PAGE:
2. Slide the foot into the brace while opening the forefoot portion of the brace. The heel needs to be positioned firmly in the back of the brace. Pushing down on the child’s flexed knee will help you to seat the heel more easily. While resting child’s t foot on your knee, wiggle the brace up and down while pushing the top of the foot back into the heel area.
3. Lifting one side of the forefoot opening of the brace makes it possible to place the instep pad underneath the foot. Position the pad down onto the foot and place the foot back into the brace.
4. Dorsi-flex the foot by pushing up under the child’s forefoot. Secure and tighten the instep straps to the required tension.
5. Fasten each strap firmly to optimise foot control, as each of the straps are put there for a specific reason.
Getting used to the braces, break-in period
It is recommended to allow break-in period for the patient to get used to the brace.
1. New patients wearing time should only be an hour or two a day in order to allow monitoring for problems, and checking the feet for areas of discomfort and possible blistering.
2. Increase wearing time by one hour per day. This process can last for up to three weeks until the child can fully adapt to wearing the braces, but can be adapted to each child.
3. The child might have less balance during this time and additional therapy may be very useful.
4. If discomfort persists after this amount of time including irritation and red marks, contact your
Orthotist, also if functionality does not improve.
1. Contact your Orthotist if any of the following problems arise. These may indicate a need for the brace to be adjusted:
2. If the child complains of discomfort, even after the brace has been worn comfortably for a time.
3. If there are any red mark or irritation that does not go away within twenty minutes after
removing the brace. Immediately discontinue wear if redness or irritation does not go away.
4. If the function does not improve after a week of wearing.
Looking after your braces:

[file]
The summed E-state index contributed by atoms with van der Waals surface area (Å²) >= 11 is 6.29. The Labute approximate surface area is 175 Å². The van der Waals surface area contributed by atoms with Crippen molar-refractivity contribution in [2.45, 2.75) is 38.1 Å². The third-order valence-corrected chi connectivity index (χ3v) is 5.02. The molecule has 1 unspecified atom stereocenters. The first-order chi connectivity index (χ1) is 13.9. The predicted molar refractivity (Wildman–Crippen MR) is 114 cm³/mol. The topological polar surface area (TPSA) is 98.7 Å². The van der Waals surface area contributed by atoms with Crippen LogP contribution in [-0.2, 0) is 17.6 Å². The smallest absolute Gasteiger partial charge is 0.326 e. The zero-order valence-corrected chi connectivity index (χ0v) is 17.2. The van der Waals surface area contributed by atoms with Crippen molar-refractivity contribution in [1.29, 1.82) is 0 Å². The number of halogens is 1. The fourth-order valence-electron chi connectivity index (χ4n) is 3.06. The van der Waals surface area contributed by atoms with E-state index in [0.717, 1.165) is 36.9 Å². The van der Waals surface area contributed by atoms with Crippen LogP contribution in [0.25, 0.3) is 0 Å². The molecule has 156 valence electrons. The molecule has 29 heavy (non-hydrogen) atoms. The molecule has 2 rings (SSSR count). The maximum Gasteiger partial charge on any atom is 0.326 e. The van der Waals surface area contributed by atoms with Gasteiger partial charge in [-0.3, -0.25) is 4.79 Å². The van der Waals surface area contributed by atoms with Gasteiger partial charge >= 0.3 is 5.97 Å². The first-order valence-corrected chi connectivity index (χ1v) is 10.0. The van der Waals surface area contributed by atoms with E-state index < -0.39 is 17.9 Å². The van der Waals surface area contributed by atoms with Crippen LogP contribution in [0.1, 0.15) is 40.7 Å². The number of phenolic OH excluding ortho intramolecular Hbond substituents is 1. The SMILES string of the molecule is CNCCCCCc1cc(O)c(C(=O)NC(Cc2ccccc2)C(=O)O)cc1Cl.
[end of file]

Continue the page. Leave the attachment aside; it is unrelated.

1. The plastic that the braces are made out of is thin and flexible, but durable when worn properly. The temperatures in South Africa doesn’t get so cold that the plastic may get brittle, but the braces will however deform if left in the back window of hot car, so be aware of extreme temperatures.
2. The braces should be worn with shoes. Without shoes, the braces could get damaged and functionality could be compromised. The patient could also slip as the bottom of the braces is smooth.
3. Clean the braces with mild soap and warm water and towel dry. Do not dry with heat the braces as this may dis-configure the shape of the braces
4. Over time the braces will show signs of wear and tear. If your brace has distinct wear, arrange a follow-up visit with the Orthotist, who can replace worn straps for extended use out of your brace.
Look for socks that:
• Fit without bunching or folding on the skin.
• Have breathable material to reduce perspiration.
• Are seamless.
Most tekkies work quite well with the braces.
• Look for shoes that:
• Have heel support (deep heel cup)
• Opens wide over the instep
• Fasten firmly over the instep (Velcro straps are quite handy)
• Have a toe box to accommodate the size and shape of the braces (width and depth)
• Have an insole in the bottom that can be easily removed after purchase to increase the available volume needed for fitting the braces.
Trying the shoe on:
Find the smallest shoe that can hold the brace. You may have to wiggle and push the brace into the shoe before the heel drops in. The shoe is too big if the brace slides into it too easily. If it is hard to get the brace in, the shoe will not be that much longer thus easier to walk with. If the shoe is too long, your child may trip over the toes.
A shoe horn helps you get the braced foot into the shoe.
Shoes can also be altered to improve the fit of the braces.
Consult with your Orthotist in choosing the appropriate shoes for this purpose.
If your child wears a brace on only one foot, the brace will slightly increase the length of the leg it’s on. To maintain even leg height, a moulded insole will be used in the un-braced foot’s shoe.
For a bulky brace, you may need two different sized shoes, one for the unbraced foot and a larger size for the braced foot.
Wait till you have the brace before spending unnecessary time and money on shoe shopping!!
Phone your Orthotist immediately if you have any questions or concerns.